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There is an instinct in the human heart
Which makes that all the fables it hath coined,
And strengthen it by beauty's right divine,
Which, like the hazle twig, in faithful hands,
But all things have within their hull of use
Of spiritual secrets to the ear
Of spirit; so, in whatsoe'er the heart
Hath fashioned for a solace to itself,
To make its inspirations suit its creed,
And from the niggard hands of falsehood wring
Its needful food of truth, there ever is
A sympathy with Nature, which reveals,
Not less than her own works, pure gleams of light
And earnest parables of inward lore.
As the immortal freshness of that grace
A youth named Rhocus, wandering in the wood, Saw an old oak just trembling to its fall,
And, feeling pity of so fair a tree,
He propped its gray trunk with admiring care,
That murmured "Rhocus!" "T was as if the leaves,
Stirred by a passing breath, had murmured it,
To feel the guilt-born earthliness of shame.
Then Rhocus, with a flutter at the heart, Yet, by the prompting of such beauty, bold, Answered: “What is there that can satisfy The endless craving of the soul but love? Give me thy love, or but the hope of that Which must be evermore my spirit's goal." After a little pause she said again, But with a glimpse of sadness in her tone, "I give it, Rhœcus, though a perilous gift; An hour before the sunset meet me here." And straightway there was nothing he could see But the green glooms beneath the shadowy oak,
And not a sound came to his straining ears
Now, in those days of simpleness and faith, Men did not think that happy things were dreams Because they overstepped the narrow bourne Of likelihood, but reverently deemed Nothing too wondrous or too beautiful To be the guerdon of a daring heart. So Rhocus made no doubt that he was blest,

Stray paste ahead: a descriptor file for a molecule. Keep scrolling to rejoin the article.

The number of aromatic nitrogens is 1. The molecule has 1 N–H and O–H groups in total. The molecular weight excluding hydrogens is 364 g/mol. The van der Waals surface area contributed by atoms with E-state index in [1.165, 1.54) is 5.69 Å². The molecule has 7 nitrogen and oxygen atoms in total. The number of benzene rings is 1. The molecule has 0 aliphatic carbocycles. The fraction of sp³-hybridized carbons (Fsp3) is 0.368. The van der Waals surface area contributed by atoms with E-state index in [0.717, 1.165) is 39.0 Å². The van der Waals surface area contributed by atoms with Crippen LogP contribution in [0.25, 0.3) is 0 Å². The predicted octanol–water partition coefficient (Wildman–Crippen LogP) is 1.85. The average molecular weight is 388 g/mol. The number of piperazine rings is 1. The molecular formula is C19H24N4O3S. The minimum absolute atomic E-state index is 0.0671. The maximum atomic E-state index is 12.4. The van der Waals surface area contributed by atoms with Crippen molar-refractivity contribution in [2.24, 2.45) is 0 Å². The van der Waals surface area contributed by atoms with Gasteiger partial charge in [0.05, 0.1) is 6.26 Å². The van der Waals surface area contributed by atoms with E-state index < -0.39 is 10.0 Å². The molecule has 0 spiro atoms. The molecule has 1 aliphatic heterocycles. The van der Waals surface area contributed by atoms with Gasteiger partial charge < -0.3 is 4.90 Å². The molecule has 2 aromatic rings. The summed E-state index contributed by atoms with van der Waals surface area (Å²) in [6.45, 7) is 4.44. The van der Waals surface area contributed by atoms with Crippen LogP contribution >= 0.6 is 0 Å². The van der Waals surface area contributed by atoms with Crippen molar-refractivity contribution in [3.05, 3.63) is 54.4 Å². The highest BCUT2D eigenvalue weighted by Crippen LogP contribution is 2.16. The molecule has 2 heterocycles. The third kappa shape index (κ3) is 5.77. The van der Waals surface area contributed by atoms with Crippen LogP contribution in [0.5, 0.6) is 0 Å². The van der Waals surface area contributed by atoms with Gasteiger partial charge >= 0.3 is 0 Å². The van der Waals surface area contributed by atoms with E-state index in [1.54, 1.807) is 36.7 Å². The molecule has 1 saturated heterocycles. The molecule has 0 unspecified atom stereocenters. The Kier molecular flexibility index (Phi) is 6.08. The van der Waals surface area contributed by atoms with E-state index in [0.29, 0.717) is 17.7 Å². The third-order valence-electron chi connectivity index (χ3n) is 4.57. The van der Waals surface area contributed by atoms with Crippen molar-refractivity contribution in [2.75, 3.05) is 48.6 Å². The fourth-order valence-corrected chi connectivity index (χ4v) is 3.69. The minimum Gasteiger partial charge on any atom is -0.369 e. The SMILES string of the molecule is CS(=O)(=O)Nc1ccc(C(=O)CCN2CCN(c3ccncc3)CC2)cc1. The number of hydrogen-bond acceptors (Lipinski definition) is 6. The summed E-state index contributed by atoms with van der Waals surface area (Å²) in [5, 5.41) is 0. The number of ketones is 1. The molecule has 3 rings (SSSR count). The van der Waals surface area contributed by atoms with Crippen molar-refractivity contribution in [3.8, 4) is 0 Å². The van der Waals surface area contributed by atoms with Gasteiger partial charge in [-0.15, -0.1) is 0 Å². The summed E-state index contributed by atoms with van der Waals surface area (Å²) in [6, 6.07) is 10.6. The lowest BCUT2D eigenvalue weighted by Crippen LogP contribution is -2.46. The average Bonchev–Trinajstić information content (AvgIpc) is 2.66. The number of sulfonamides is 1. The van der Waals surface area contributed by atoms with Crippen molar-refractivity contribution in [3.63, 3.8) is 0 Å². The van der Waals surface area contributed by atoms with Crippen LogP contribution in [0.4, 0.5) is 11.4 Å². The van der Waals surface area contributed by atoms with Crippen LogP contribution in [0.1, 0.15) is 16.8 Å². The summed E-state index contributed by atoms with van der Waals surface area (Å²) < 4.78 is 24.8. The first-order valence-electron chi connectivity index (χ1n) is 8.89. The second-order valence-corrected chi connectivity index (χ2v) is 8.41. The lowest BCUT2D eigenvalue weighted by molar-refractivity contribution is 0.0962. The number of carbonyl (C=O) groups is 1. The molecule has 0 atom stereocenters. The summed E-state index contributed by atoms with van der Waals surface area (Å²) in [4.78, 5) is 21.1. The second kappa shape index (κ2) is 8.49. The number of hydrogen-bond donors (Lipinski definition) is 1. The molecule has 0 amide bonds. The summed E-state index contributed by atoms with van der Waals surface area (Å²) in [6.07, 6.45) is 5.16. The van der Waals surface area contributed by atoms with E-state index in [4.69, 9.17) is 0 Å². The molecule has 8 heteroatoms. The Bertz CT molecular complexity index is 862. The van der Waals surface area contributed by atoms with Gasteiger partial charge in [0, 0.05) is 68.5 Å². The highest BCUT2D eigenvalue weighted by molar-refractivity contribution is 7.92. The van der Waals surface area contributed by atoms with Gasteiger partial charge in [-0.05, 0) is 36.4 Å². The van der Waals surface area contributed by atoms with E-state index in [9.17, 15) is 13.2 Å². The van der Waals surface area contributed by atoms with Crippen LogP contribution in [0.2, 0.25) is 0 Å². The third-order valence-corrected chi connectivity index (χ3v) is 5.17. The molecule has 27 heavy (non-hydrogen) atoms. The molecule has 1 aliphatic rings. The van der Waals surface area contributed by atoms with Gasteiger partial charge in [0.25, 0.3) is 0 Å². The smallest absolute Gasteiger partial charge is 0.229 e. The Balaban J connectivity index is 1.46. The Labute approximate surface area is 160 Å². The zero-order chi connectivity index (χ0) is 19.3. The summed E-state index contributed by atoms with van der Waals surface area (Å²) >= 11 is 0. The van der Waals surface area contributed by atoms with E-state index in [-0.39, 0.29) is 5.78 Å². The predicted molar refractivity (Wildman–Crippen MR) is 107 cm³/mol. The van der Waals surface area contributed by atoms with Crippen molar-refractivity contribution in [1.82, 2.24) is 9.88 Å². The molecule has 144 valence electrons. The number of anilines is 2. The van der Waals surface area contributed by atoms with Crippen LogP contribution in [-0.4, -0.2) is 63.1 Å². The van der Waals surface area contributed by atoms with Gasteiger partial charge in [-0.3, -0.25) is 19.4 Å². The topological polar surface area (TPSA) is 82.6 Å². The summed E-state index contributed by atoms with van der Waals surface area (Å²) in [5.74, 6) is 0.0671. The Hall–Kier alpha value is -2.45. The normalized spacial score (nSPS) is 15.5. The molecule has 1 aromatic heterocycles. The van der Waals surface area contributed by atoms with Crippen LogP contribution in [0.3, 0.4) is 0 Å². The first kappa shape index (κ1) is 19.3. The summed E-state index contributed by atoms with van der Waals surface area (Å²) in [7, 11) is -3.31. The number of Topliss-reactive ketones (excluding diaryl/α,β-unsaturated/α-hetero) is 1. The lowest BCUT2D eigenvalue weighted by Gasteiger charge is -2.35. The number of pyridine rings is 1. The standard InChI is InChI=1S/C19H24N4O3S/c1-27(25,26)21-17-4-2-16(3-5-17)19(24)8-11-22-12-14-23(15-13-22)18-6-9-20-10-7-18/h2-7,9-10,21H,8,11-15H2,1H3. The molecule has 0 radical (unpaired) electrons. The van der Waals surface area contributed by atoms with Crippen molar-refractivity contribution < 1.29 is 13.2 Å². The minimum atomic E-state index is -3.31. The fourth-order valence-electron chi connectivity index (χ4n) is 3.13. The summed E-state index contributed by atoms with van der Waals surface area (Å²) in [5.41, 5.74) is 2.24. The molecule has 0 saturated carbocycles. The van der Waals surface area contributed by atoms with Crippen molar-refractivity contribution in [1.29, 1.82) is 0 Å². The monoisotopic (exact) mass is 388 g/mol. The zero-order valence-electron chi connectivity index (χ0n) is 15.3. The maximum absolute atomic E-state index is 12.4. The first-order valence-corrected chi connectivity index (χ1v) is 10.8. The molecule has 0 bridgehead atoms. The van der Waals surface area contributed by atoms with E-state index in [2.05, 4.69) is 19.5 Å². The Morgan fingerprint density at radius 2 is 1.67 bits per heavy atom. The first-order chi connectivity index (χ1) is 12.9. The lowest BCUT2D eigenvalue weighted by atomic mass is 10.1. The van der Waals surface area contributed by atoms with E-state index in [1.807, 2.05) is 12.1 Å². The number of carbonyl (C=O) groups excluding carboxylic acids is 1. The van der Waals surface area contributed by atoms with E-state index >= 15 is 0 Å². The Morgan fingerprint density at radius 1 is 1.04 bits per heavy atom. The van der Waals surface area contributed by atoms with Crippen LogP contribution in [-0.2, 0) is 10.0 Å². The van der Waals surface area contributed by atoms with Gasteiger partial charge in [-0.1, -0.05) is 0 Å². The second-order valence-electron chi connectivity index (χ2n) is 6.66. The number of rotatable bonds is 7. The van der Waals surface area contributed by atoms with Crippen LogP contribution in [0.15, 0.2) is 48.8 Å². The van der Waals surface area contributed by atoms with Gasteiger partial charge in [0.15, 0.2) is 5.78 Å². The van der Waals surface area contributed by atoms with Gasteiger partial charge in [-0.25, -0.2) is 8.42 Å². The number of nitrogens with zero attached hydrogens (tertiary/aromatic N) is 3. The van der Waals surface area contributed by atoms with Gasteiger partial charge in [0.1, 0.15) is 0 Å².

And all along unto the city's gate
Earth seemed to spring beneath him as he walked, The clear, broad sky looked bluer than its wont, And he could scarce believe he had not wings, Such sunshine seemed to glitter through his veins Instead of blood, so light he felt and strange.
Young Rhœcus had a faithful heart enough, But one that in the present dwelt too much, And, taking with blithe welcome whatsoe'er
Chance gave of joy, was wholly bound in that,
Deemed it the world, and never looked beyond.
Some comrades who were playing at the dice,
The dice were rattling at the merriest, And Rhocus, who had met but sorry luck, Just laughed in triumph at a happy throw, When through the room there hummed a yellow bee That buzzed about his ear with down-dropped legs As if to light. And Rhocus laughed and said, Feeling how red and flushed he was with loss, "By Venus! does he take me for a rose? And brushed him off with rough, impatient hand. But still the bee came back, and thrice again Rhacus did beat him off with growing wrath. Then through the window flew the wounded bee, And Rhocus, tracking him with angry eyes, Saw a sharp mountain-peak of Thessaly
Against the red disc of the setting sun,